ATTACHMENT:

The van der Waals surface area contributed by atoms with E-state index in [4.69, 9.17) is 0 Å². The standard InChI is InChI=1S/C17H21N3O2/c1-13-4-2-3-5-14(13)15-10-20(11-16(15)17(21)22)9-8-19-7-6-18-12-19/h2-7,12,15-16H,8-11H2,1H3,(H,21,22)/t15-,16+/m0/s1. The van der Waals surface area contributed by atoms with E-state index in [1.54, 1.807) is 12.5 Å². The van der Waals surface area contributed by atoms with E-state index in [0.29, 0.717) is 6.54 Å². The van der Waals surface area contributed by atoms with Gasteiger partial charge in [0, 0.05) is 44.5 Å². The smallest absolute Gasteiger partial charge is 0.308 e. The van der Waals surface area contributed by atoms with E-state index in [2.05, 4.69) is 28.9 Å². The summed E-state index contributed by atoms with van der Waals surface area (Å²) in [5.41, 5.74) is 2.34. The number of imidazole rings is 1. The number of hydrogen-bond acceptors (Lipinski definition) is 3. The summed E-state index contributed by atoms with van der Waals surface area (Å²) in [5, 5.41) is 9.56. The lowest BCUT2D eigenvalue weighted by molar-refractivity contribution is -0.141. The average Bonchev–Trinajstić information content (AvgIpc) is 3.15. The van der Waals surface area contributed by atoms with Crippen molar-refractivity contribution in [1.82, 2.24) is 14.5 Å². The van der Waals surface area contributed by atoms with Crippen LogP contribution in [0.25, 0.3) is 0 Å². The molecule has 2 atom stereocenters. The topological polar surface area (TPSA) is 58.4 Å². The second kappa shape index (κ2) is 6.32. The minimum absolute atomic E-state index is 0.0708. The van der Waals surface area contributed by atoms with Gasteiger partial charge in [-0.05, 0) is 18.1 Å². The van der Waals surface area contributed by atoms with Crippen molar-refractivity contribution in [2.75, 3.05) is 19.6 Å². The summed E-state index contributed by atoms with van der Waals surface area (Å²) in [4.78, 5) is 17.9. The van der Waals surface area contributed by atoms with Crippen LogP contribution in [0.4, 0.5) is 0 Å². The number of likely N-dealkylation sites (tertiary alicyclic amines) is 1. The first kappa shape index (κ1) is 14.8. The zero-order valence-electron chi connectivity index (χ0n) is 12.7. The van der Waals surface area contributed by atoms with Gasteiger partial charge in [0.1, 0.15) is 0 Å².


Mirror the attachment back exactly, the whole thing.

The van der Waals surface area contributed by atoms with E-state index in [4.69, 9.17) is 0 Å². The standard InChI is InChI=1S/C17H21N3O2/c1-13-4-2-3-5-14(13)15-10-20(11-16(15)17(21)22)9-8-19-7-6-18-12-19/h2-7,12,15-16H,8-11H2,1H3,(H,21,22)/t15-,16+/m0/s1. The van der Waals surface area contributed by atoms with E-state index in [1.54, 1.807) is 12.5 Å². The van der Waals surface area contributed by atoms with E-state index in [0.29, 0.717) is 6.54 Å². The van der Waals surface area contributed by atoms with Gasteiger partial charge in [0, 0.05) is 44.5 Å². The smallest absolute Gasteiger partial charge is 0.308 e. The van der Waals surface area contributed by atoms with E-state index in [2.05, 4.69) is 28.9 Å². The summed E-state index contributed by atoms with van der Waals surface area (Å²) in [5.41, 5.74) is 2.34. The number of imidazole rings is 1. The number of hydrogen-bond acceptors (Lipinski definition) is 3. The summed E-state index contributed by atoms with van der Waals surface area (Å²) in [5, 5.41) is 9.56. The lowest BCUT2D eigenvalue weighted by molar-refractivity contribution is -0.141. The average Bonchev–Trinajstić information content (AvgIpc) is 3.15. The van der Waals surface area contributed by atoms with Crippen molar-refractivity contribution in [1.82, 2.24) is 14.5 Å². The van der Waals surface area contributed by atoms with Crippen LogP contribution in [0.25, 0.3) is 0 Å². The molecule has 2 atom stereocenters. The topological polar surface area (TPSA) is 58.4 Å². The second kappa shape index (κ2) is 6.32. The minimum absolute atomic E-state index is 0.0708. The van der Waals surface area contributed by atoms with Gasteiger partial charge in [-0.05, 0) is 18.1 Å². The van der Waals surface area contributed by atoms with Crippen molar-refractivity contribution in [2.75, 3.05) is 19.6 Å². The summed E-state index contributed by atoms with van der Waals surface area (Å²) in [4.78, 5) is 17.9. The van der Waals surface area contributed by atoms with Crippen LogP contribution in [0.4, 0.5) is 0 Å². The number of likely N-dealkylation sites (tertiary alicyclic amines) is 1. The first kappa shape index (κ1) is 14.8. The zero-order valence-electron chi connectivity index (χ0n) is 12.7. The van der Waals surface area contributed by atoms with Gasteiger partial charge in [0.1, 0.15) is 0 Å².